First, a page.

VMworld took place this week, and, boy, did it produce some headlines. Of course, the most important news to come out of the show was more than just product announcements. Virtualization vendor VMware laid out its plan to become the most important part of the data center, and unless Microsoft, Citrix — or perhaps even Oracle — do something drastic, it might just succeed.
More than half of new servers in 2009 will be virtualized, compared with 30 percent in 2008, according to a new survey by TheInfoPro. In the first quarter of this year, more than half of new x86 hypervisor licenses were for VMware, which is on top of the overwhelming percentage of VMware servers currently out there. Only 10 percent of respondents said they are considering abandoning VMware, whereas the vast majority of users foresee the company continuing to play a role in their operations for the next few years.
And why wouldn’t businesses choose VMware? The company is doing more than simply rolling out new products — it is creating never-before-seen options for customers. With its vCloud initiative, for example, customers can build their own dynamic data centers running VMware’s vSphere and vCenter product families, and then automatically migrate applications to external service providers as needed. This is especially good news for companies that want to leverage cloud computing but are afraid of being locked into a particular cloud: Customers can utilize any of the 1,000-plus clouds which already are “VMware Virtualized,” as well as any cloud that has adopted VMware’s newly released vCloud API. Yes, they still are locked into VMware, but it might be worth it for that level of flexibility in the cloud.
As anyone paying attention to IT over the past few years has noted, however, VMware’s ecosystem of partners extends far beyond cloud computing and its newly available API. The company has an ever-expanding list of partners across the data center (including nearly every storage vendor), and VMware comprises one-third of Cisco’s Unified Computing System. At VMworld, VMware announced even more technology partnerships, including HP Insight Control for VMware vCenter. This solution lets users manage their VMware and physical HP servers through the VMware console. Earlier this month, VMware acquired SpringSource and its Java application platform, which could help bring more Java apps into virtualized environments. Indeed, using VMware is becoming easier and more beneficial than ever before.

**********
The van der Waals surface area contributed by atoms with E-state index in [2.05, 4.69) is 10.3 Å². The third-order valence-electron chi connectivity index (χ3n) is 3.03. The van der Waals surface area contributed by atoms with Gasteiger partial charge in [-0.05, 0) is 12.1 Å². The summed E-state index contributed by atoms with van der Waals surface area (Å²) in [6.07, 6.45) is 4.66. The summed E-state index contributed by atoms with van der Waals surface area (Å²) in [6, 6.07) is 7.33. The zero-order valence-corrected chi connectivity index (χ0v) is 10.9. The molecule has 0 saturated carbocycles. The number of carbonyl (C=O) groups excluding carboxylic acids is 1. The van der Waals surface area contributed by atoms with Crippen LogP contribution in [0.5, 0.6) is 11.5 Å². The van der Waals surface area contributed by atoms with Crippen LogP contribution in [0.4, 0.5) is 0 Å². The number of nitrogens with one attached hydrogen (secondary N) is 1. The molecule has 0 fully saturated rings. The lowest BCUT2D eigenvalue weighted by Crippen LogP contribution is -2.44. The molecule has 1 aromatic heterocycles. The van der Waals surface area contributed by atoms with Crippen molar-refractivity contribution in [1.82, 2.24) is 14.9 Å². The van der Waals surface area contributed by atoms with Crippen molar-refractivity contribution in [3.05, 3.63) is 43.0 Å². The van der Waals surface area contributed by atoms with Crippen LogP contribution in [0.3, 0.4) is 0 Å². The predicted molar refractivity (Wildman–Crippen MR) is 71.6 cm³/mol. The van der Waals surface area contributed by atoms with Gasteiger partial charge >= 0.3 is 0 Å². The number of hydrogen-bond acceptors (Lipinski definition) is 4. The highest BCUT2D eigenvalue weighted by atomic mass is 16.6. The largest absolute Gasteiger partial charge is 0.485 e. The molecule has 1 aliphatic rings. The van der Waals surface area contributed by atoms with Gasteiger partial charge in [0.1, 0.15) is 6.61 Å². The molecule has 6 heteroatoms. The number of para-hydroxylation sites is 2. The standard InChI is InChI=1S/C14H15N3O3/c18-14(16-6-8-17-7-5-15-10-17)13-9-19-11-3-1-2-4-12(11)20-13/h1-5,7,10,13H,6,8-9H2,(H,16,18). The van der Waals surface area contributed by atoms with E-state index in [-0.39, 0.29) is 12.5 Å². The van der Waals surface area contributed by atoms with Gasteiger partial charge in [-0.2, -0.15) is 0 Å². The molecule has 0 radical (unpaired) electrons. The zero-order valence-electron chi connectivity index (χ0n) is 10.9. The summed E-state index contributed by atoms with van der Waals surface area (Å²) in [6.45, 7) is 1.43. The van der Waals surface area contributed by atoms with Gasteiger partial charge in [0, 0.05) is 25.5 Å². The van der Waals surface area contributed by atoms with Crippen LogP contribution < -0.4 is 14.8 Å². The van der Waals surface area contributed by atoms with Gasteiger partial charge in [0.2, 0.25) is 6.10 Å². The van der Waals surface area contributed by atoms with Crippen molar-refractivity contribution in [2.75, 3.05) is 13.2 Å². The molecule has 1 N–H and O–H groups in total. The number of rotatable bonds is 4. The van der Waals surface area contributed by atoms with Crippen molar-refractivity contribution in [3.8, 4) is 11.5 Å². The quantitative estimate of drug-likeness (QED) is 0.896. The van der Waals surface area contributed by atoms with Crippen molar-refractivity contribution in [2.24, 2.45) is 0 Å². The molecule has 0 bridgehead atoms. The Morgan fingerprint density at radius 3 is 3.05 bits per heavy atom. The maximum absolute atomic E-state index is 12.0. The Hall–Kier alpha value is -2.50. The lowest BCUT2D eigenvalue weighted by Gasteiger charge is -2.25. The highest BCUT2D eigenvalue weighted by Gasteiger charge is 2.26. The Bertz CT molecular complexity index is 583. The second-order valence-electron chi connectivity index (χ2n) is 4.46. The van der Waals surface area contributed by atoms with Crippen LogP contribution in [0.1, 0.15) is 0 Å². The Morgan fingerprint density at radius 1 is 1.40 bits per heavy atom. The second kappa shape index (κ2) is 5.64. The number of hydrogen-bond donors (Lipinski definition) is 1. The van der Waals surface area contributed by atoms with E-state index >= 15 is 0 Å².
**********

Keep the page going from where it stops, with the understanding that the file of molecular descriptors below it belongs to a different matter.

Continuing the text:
So, what can stop VMware from becoming the Microsoft of virtualization? Ironically, Microsoft, Citrix and Red Hat — and perhaps Oracle. TheInfoPro’s survey indicates that 24 percent of the new servers virtualized in early 2009 were Hyper-V, and 30 percent of respondents said they intend to implement hypervisors other than VMware ESX. Perhaps a desire for interoperability eventually will drive users to Citrix XenServer (which is free) and Microsoft Hyper-V, which are designed to work with each other and with both vendors’ management software. XenServer 5.5 even has a feature that allows users to run VMware ESX VMs stored in the Open Virtualization Format to run as native Xen VMs.
Citrix also has its own cloud solutions, including C3 and the new Xen Cloud Platform — an open-source software stack upon which cloud providers can standardize. Two of the biggest clouds around, Amazon EC2 and Rackspace Cloud Servers, are built on Xen.
Red Hat could blunt further VMware penetration with the combination of its KVM hypervisor and cloud- and Java-optimized JBoss Enterprise Application Platform 5.0. With its own hypervisor and software, as well as the substantial IP it acquired from Sun and Virtual Iron, Oracle has the potential to make some serious virtualization moves, too.
VMware may have cornered the virtualization market for now, but if it loosens its stranglehold even a little, it looks like Microsoft & Co. have enough life left to make it a fight again.